Four on Friday: Mumbai on my Mind

22 Jul

I TOOK last Friday off (sorry, dear readers!) in honor of Jatin’s birthday. But I’m back now, with four new things for you to read/discuss/chew over for this week.

1. I was sitting at home, sipping my morning Nescafe, when I saw it. On BBC, just before they took a break, the anchor announced that there had been three bomb blasts back home (see photos here). I waited, coffee cooling on the table, for more details. Frustratingly, they had none. Google News had no additional information. I left for work, dialing rapidly. Reliance wouldn’t connect. I tried calling directly. All lines into this country are busy, a tinny female voice announced. I was getting frantic. It took me 15 minutes to reach work, 15 minutes before my father called me to say that he and Mom were at Metro, they were ok, and he would call me later.

It’s at moments like these when you really feel the distance that separates you from your loved ones. Phone lines are jammed, email is no good, and nothing can substitute for seeing your family in flesh and blood. (As I write this, news trickles in of a bomb blast in Oslo. Norway! Who explodes bombs in Norway!? So far they’re saying that only one person was killed, but that’s one person too many.)

Mumbai's Opera House neighborhood, where one of three bombs exploded on July 13, 2011

Mumbai's Opera House neighborhood, where one of three bombs exploded on July 13, 2011

Mumbai is too used to terror attacks. It began in the days when Mumbai was still Bombay. I remember being in the seventh standard, in school on a weekday, when the first big bomb blasts happened back in 1993. We had no idea what was going on, except that our teachers announced that we were all being sent home because it wasn’t safe. The riots had just happened a few months earlier, after the demolition of the Babri Masjid, and everyone was on edge.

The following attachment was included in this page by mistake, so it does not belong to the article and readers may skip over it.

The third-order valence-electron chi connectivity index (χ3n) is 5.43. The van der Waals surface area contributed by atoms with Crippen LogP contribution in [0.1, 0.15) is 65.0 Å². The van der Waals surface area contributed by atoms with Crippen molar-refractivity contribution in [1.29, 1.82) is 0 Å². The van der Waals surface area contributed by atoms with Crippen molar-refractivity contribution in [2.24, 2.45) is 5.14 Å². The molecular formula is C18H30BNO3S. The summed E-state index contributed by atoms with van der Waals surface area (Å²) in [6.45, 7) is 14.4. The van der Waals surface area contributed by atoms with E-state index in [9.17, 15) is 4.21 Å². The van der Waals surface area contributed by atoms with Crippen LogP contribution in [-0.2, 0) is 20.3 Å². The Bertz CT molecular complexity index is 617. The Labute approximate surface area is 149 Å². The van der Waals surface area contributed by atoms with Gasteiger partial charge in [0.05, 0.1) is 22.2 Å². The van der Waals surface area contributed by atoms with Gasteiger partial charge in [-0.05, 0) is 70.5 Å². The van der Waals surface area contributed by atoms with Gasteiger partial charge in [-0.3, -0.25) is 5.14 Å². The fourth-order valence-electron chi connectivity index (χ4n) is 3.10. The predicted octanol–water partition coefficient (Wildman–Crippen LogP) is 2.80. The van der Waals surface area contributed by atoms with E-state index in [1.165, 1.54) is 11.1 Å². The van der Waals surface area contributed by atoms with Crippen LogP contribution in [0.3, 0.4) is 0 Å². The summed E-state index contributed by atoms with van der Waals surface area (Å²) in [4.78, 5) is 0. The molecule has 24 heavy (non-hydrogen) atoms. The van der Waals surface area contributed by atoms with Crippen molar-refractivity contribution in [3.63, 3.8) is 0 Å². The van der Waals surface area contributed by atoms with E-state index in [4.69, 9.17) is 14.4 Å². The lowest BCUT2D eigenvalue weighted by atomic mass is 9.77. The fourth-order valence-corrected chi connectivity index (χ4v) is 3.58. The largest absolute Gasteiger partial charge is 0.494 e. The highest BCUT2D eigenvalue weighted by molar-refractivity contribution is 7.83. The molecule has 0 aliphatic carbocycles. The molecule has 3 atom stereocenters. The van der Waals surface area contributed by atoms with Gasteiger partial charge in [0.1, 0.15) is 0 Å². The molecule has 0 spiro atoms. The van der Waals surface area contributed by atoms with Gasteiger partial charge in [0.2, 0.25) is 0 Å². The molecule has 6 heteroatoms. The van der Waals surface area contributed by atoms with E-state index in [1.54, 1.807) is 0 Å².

And through it all, through the destruction and debris that followed the eight terror attacks that have struck my city, people got up and got back to work, taking the trains the day after bombs had ripped them apart. Newspaper editorials lauded the “indomitable” Mumbai spirit that allows us Mumbaikars to get on with their lives, to not be cowed. And there is indeed something resilient about my home town, though out of necessity, not choice. When you’re so poor that if you don’t work, you don’t eat, you don’t have the luxury of candle marches and shouting matches on TV shows. You heal as best you can, grieve as best you can, and then get back to work.

Last week, my old editor from my TimeOut days, Naresh Fernandes, wrote this New Yorker piece that asks, “What Mumbai Spirit?”

Writing the day after the attacks, Naresh notes:

that cliché was notably absent in the newspapers and on TV. In fact, for the first time, Mumbai citizens were expressing an antipathy towards that phrase. Perhaps they were finally mindful that politicians who had praised the spirit of Mumbai had used this presumed resilience as an excuse to absolve themselves of the need to take the difficult decisions necessary to actually make the city safer and more livable.

2. Speaking of bomb blasts, can anyone forget the shameful blot that was the Indian TV channels’ coverage of the 2008 terror attacks in Mumbai that left more than 160 dead? There was sensationalism, there were rumors paraded around as facts and never corrected once it was known they were false, there was the blow-by-blow reporting of rescue operations that put the special forces teams and the hostages at risk — it was a disaster. (Read Barkha Dutt’s response to the criticism here.)

Front page of an issue of DNA India

Front page of an issue of DNA India

The TV channels weren’t as bad this time around, though they weren’t great either. But a July 16 DNA India op-ed by Janata Party president Subramanian Swamy is just vile. (I don’t want to send traffic to DNA by linking back to it, so I will just quote as much of it as I can stomach before the poison becomes overwhelming.) It starts: